While candidates Quenston Coleman and David Testerman chose to keep their comments focused on broader issues facing voters such as education and crime, candidate and Chattanooga City Council member Andraé McGary used his time at the stump to address a looming issue pertinent to Democrats across the state—the possibility of a Republican supermajority in the General Assembly.
Calling state GOP members "silly" for allowing culturally driven items such as last year's Don't Say Gay bill, evolution bill and guns in parking lots bill to dominate conversation during the most recent legislative session, McGary did not hold back in expressing his opinion that it would be critical for Democrats to be sent to Nashville in order to prevent filibuster-proof majorities in both chambers.
"It's crucial that we don't let the Republican legislature think that we are just going to lay down and play dead," McGary said. "We're Democrats. And the last time I checked, Democrats were called asses. Well, we got news for those in Nashville—that this donkey, that this ass still kicks. Does anyone out there want to kick with me?"
McGary's comments generated brief applause. The candidate, along with Coleman and Testerman, is running for the seat vacated in February by state Sen. Andy Berke, who is currently running for Chattanooga mayor. Republicans Greg Vital and Todd Gardenhire are also competing for their party's nomination for the seat.
Berke announced his decision not to run after redistricting—a once-in-a-decade event—allowed the GOP majority to shift district lines across the state to favor members of their own party. The 10th Senate District, which once included parts of Marion County, was moved to include red-leaning portions of Hamilton and Bradley counties.
Republicans, who currently occupy 64 seats in the 99-member House, would need to pick up three additional seats to be filibuster-proof. An additional pickup of two seats in the Senate, where the GOP currently has a 20-13 advantage, would yield a supermajority.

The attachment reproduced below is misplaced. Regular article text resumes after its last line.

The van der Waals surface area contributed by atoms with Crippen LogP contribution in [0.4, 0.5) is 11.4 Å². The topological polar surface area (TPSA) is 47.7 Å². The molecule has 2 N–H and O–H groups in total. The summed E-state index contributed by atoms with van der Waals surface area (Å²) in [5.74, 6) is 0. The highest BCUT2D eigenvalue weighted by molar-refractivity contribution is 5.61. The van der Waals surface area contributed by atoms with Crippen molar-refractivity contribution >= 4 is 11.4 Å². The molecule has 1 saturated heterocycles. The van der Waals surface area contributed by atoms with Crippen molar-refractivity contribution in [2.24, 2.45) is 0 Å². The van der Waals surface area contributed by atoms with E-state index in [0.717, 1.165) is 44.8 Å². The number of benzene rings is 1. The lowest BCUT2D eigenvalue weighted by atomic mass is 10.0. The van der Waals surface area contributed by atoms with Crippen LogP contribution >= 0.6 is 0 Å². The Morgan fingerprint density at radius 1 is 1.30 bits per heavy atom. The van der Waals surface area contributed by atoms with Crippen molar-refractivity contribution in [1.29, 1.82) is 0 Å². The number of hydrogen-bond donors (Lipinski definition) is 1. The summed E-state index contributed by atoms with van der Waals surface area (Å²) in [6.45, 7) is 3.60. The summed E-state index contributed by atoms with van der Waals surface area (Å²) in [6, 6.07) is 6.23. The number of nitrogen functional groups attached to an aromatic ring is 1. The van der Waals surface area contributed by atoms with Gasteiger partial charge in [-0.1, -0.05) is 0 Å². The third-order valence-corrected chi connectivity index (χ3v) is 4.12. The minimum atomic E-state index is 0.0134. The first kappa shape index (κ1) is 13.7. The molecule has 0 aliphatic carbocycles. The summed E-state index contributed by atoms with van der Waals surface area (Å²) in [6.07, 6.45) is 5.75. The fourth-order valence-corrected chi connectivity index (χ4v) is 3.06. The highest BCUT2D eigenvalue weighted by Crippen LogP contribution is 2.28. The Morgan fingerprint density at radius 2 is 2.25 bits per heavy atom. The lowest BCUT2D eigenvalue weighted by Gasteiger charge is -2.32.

Following the meeting, Testerman said he did not feel the need to bring up the possibility of a supermajority facing Democratic lawmakers across the state because he spoke after McGary. The candidate added that he agreed with McGary's remarks regarding controversial issues that highlighted the most recent session.
"When Andraé brought it up, it's out there," Testerman said. "And I'm not going to disagree with anything he had to say. I think it would have been one of my points, but Andraé brought it up, so I didn't see the need to go there also. It's a terrible thing that can happen—and what really upsets me about it is I feel like there's no regard for the impact of the decisions that are being made or what effect they're going to have for the future of Tennessee. They're buzz issues."
Coleman said there were more important things to discuss.
"The main reason I did not talk about it is I think there are some other issues that are more important at this point," Coleman said. "Democrats enjoyed a supermajority for many, many years, and it wasn't an issue. But now the power has shifted, and it's an issue because we got to reach out to our Republicans across the aisle."
McGary later said that if he were to succeed in the primary and be elected in November, he would not look to get involved in debates on legislation regarding issues similar to the ones he criticized during his speech—despite acknowledging they would continue to be raised.
"There's not going to be a time ever when cultural issues are not brought up," he said. "They're always going to be brought up. So you have to say enough is enough. Elected officials don't have to introduce those bills—they choose to for whatever reason. I'm saying no. I'm not going to be a part of that; it makes no sense."
The 10th District Senate primary is Aug. 2.